My favorite memory of this infamous prank happened one afternoon as I was walking from the lodge out to my cabin and I overheard a gentleman from Seattle asking Mike about garbage disposal while they were sitting on the deck. I chuckled to myself as Mike started on about the rocks… Well, a couple hours passed, and I guess Mike didn’t tell this poor guy that he was joking because after dinner, the man quietly approached me when Mike wasn’t around, and with a slightly concerned look on his face, he asked me, “So, what do you guys do with full trash bags out here? Do you burn everything?” It was like Christmas morning! I couldn’t believe that he was actually asking me this question, and I had the opportunity to sell the same story Mike had told him earlier. I thought about just leaving it at that and walking away, but I felt so bad for this guy. He was genuinely concerned and had just got the same stupid story from two different people who he thought must have not cared a lick about the planet… I instantly cracked and told him that we were both wholeheartedly joking. After he knew that, his face lit up, and we all had a good laugh about it.
” … if you think you see something and
start making a big deal of it,
and it turns out to be nothing,
some people can get pretty upset.”
The next morning, we took the folks from Seattle on a great day-hike along with another couple from D.C.. We made our way up to Bear Point to look for wildlife. Bear Point has a 360 degree view of the valleys below and makes for good wildlife viewing opportunities. When Mike and I are on a hike together, he’s in the lead with the “bear gun,” and I take up the back just to keep an eye on folks and make sure everyone is trekking along. But this was one of my first wildlife viewing/day-hike/lots-of-people-around type of a hike. On this particular day, Mike called me up to the front in a nonchalant way to talk to me very quietly about how tourists have high expectations to see wildlife. As their guide, he’s always a little on edge until the first animal is spotted. He then told me, “Do what you can to spot something, but quietly let me know first, so I can verify it. Then I’ll make the announcement, because if you think you see something and start making a big deal of it, and it turns out to be nothing, some people can get pretty upset.” I took this advice very seriously; I didn’t want Mike, or myself for that matter, to look like a fool. After all, we were the guides … well, I was the assistant guide … Mike always made sure to remind me of that, especially after this particular hike.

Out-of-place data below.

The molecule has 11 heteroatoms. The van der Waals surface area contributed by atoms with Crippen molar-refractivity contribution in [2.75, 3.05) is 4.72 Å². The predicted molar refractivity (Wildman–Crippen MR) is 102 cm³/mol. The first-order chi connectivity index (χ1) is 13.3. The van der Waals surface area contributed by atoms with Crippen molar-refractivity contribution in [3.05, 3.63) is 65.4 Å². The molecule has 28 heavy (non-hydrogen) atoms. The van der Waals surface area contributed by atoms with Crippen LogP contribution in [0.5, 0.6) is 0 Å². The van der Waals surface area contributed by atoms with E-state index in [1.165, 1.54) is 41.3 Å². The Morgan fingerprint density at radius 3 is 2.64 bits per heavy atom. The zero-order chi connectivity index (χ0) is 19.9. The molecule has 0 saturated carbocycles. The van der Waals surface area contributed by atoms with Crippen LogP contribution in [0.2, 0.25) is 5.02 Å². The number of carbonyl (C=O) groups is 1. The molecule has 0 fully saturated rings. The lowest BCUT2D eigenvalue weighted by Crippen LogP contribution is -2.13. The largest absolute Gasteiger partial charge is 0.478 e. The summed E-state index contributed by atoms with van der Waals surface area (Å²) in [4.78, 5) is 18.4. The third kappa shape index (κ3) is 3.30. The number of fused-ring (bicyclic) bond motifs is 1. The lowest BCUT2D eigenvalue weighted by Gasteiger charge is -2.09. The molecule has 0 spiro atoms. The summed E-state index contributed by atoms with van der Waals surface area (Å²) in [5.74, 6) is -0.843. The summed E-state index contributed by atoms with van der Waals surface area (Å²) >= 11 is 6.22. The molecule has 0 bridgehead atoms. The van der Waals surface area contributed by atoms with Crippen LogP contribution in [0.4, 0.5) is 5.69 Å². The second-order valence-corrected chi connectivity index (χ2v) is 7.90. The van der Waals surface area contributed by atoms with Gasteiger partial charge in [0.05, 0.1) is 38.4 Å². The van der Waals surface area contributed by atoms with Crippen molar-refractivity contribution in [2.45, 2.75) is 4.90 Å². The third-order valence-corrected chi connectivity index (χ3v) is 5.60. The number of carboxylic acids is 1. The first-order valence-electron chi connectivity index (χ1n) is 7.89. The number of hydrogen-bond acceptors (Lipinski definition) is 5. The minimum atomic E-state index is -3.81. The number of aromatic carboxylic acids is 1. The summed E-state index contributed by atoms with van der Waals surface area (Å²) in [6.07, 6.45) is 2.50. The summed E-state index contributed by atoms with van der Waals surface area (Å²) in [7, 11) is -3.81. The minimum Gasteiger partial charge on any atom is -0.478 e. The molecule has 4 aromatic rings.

I grew up in the mountains of Northwest Montana and have been spotting wildlife since I was in diapers. On hunting trips, my dad and brothers wanted me along way before I was old enough to actually do the hunting because I had a knack for finding the animals. So after Mike had this talk with me, and it had settled in for a bit, I thought to myself, “Shoot, I’ll spot something before Mike, and I’ll show him.”
Our group of eight made it to the summit, got settled in, enjoyed some blueberries, and started looking for animals. A few of the guests had their own binoculars, and Mike had an extra pair to share, but Mike and I had spotting scopes to get some serious “glassing” done. I scanned a small area around a lake, and it took me all of about five minutes before I knew without doubt that I had just laid eyes on two large bull moose hanging out, eating lunch and soaking up the sun. There was no way I needed Mike’s “verification” on these two giants. I was instantly excited, so I calmed my breathing, took a couple extra seconds to make sure of what I saw, and ran through that whole conversation with Mike in my head one last time before blurting out, “I’ve got two bull moose here.” Mike pulled his face away from his scope and looked at me like I had just burped the ABCs in front of the Queen of England. He kept calm though. Mike is a pretty easy going character, and it takes a lot to get him riled up. But I’ve known Mike long enough to know that the gap between his eyeballs and his eyebrows was a bit larger than normal, and that was a sure sign that I had surprised him … a lot. Mike said in a half whisper, something like, “Oh yeah? Let’s check that out.” Too late, I thought to myself. I already had everyone all excited!
But sure enough, there were two big bull moose, and our guests got to enjoy watching them for a long time. A little later, we ended up seeing a little black bear too. We spent the day sitting on the mountain, eating trail mix, and soaking in the sun and beauty around us, not to mention Denali and the rest of the Alaska Mountain Range that you can see from Bear Point. It ended up being a good day.
As for me, well, I felt pretty good about myself after spotting two moose and taking the pressure off of Mike, so he could just relax. I mean, shoot fire, I was moving up in the world! If I was getting paid, I may have even gotten a raise. At the end of the day, we headed back down the trail to the lodge, and Mike made sure to let everyone know how Zac had done a “great job spottin’ today … for an assistant guide.”
Story by Zac Bramante
Categories: Outdoors & Recreation